Jurisdiction - China
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China – State Issues New Foreign Investment Catalogue.

26 March, 2015


The 2015 version of China’s Foreign Investment Industrial Guidance Catalogue (“2015 Catalogue“) reflects China’s latest plans and policies regarding foreign investment. The 2015 Catalogue will come into force from 10 April 2015.

The 2015 Catalogue, issued by the National Development and Reform Commission and the Ministry of Commerce, introduces various changes to the existing catalogue issued in 2011 (“2011 Catalogue“).




The Catalogue has lifted many restrictions on foreign investment. Compared to the 2011 Catalogue:


  • Industrial sectors restricted to foreign investors have been reduced from 79 to 38.
  • Industrial sectors requiring majority shareholding or dominance by Chinese party have been reduced from 44 to 35.


However, restrictions on foreign investment in certain sensitive sectors remain, or are even further tightened, under the 2015 Catalogue.


The 2015 Catalogue provides possible insight into China’s continued reform of its foreign investment regime. It may also be China’s last foreign investment catalogue.


The Shanghai Free Trade Zone (FTZ) has already replaced the 2011 Catalogue with a negative list, which lists only those sectors and activities that are restricted or prohibited to foreign investment. Any foreign investment that is not on the negative list is permitted in the Shanghai FTZ (ie., no approval required). The negative list of the Shanghai Free Trade Zone contains significantly fewer restrictions and prohibitions than the 2011 Catalogue. If deemed successful within the three-year trial period, the negative list approach will be rolled out nationwide. It has been recently reported that the new FTZs in Guangdong, Tianjin and Fujian would likely to use the same negative list applied in the Shanghai FTZ. The negative list approach is also expected to be followed under the draft Foreign Investment Law.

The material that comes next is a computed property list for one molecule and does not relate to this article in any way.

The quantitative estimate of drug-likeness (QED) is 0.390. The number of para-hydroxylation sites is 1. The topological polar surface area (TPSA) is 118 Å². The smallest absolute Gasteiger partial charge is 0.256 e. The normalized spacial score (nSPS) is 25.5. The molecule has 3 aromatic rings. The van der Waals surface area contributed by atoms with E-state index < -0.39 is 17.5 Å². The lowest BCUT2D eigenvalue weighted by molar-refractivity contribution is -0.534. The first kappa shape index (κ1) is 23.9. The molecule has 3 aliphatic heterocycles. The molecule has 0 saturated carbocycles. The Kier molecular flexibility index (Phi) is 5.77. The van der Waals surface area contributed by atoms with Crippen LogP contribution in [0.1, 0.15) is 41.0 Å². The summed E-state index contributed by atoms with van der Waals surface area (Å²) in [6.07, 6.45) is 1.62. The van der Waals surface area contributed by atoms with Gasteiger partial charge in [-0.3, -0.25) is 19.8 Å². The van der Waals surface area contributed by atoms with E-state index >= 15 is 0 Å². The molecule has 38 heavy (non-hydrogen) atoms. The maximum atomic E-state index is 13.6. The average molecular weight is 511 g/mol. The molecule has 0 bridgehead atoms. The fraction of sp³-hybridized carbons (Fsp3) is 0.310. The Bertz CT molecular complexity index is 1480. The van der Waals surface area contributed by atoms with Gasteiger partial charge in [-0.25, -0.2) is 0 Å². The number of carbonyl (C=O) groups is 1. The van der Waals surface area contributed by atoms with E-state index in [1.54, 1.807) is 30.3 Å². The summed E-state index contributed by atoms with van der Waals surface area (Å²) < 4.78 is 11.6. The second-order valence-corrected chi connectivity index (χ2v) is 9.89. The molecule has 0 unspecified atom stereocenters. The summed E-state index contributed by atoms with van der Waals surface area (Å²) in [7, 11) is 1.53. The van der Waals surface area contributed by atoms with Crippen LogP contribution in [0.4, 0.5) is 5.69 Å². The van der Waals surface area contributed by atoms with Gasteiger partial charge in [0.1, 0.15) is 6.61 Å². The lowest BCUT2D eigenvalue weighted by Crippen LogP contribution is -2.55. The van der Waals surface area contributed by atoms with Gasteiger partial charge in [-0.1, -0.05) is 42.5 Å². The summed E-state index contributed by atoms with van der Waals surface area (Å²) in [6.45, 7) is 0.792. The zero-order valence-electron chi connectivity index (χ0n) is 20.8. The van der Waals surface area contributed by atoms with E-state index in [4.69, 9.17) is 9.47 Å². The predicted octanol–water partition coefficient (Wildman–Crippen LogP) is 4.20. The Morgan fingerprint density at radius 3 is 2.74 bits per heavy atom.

The 2015 Catalogue is a step in the direction of the negative lists.


Highlights Of Certain Changes


Set out below are some highlights (for certain selected sectors only) from the 2015 Catalogue:




  • Manufacture of Continuously Variable Transmission is classified as “encouraged” (as opposed to being “permitted” under the 2011 Catalogue)
  • Manufacture of finished automobiles, special-use automobiles and motorcycles are classified as “restricted” (as opposed to being “permitted” under the 2011 Catalogue).




  • Investment in the following sectors is no longer restricted in the form of a joint venture (which is a further liberalizing step compared to the existing negative list of Shanghai FTZ):
    • Design and manufacture of civil helicopters of less than 3 tons
    • Design, manufacture and repair of aircraft engines and relevant components, as well as auxiliary power unit systems
    • Design and manufacture of airborne equipment for civil aviation
  • Investment in private business flights and aerial touring services is classified as “restricted” (as opposed to being “permitted” under the 2011 Catalogue)


Life Science & Healthcare